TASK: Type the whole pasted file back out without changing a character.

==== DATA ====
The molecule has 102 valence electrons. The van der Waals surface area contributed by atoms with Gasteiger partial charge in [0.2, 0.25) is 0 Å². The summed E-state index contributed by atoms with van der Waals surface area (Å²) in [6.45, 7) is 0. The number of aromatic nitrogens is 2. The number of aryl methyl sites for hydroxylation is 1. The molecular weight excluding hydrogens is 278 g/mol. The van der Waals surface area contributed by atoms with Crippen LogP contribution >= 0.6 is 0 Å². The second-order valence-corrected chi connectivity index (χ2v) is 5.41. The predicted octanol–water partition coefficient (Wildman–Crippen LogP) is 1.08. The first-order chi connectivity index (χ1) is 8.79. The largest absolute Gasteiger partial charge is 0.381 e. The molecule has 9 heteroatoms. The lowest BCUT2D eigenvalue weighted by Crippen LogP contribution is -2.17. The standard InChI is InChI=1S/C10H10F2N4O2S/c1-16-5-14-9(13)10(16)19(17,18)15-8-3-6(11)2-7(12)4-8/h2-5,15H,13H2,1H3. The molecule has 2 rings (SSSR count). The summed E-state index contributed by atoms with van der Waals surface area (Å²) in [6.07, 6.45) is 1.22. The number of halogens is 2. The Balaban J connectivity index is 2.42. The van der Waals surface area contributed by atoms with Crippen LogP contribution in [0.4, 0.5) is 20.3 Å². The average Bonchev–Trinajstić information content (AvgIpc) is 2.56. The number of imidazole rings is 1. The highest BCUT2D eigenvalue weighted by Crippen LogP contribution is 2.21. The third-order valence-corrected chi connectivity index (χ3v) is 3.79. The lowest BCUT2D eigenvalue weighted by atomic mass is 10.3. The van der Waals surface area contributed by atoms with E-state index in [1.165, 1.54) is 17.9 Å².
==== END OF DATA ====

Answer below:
The molecule has 102 valence electrons. The van der Waals surface area contributed by atoms with Gasteiger partial charge in [0.2, 0.25) is 0 Å². The summed E-state index contributed by atoms with van der Waals surface area (Å²) in [6.45, 7) is 0. The number of aromatic nitrogens is 2. The number of aryl methyl sites for hydroxylation is 1. The molecular weight excluding hydrogens is 278 g/mol. The van der Waals surface area contributed by atoms with Crippen LogP contribution >= 0.6 is 0 Å². The second-order valence-corrected chi connectivity index (χ2v) is 5.41. The predicted octanol–water partition coefficient (Wildman–Crippen LogP) is 1.08. The first-order chi connectivity index (χ1) is 8.79. The largest absolute Gasteiger partial charge is 0.381 e. The molecule has 9 heteroatoms. The lowest BCUT2D eigenvalue weighted by Crippen LogP contribution is -2.17. The standard InChI is InChI=1S/C10H10F2N4O2S/c1-16-5-14-9(13)10(16)19(17,18)15-8-3-6(11)2-7(12)4-8/h2-5,15H,13H2,1H3. The molecule has 2 rings (SSSR count). The summed E-state index contributed by atoms with van der Waals surface area (Å²) in [6.07, 6.45) is 1.22. The number of halogens is 2. The Balaban J connectivity index is 2.42. The van der Waals surface area contributed by atoms with Crippen LogP contribution in [0.4, 0.5) is 20.3 Å². The average Bonchev–Trinajstić information content (AvgIpc) is 2.56. The number of imidazole rings is 1. The highest BCUT2D eigenvalue weighted by Crippen LogP contribution is 2.21. The third-order valence-corrected chi connectivity index (χ3v) is 3.79. The lowest BCUT2D eigenvalue weighted by atomic mass is 10.3. The van der Waals surface area contributed by atoms with E-state index in [1.165, 1.54) is 17.9 Å².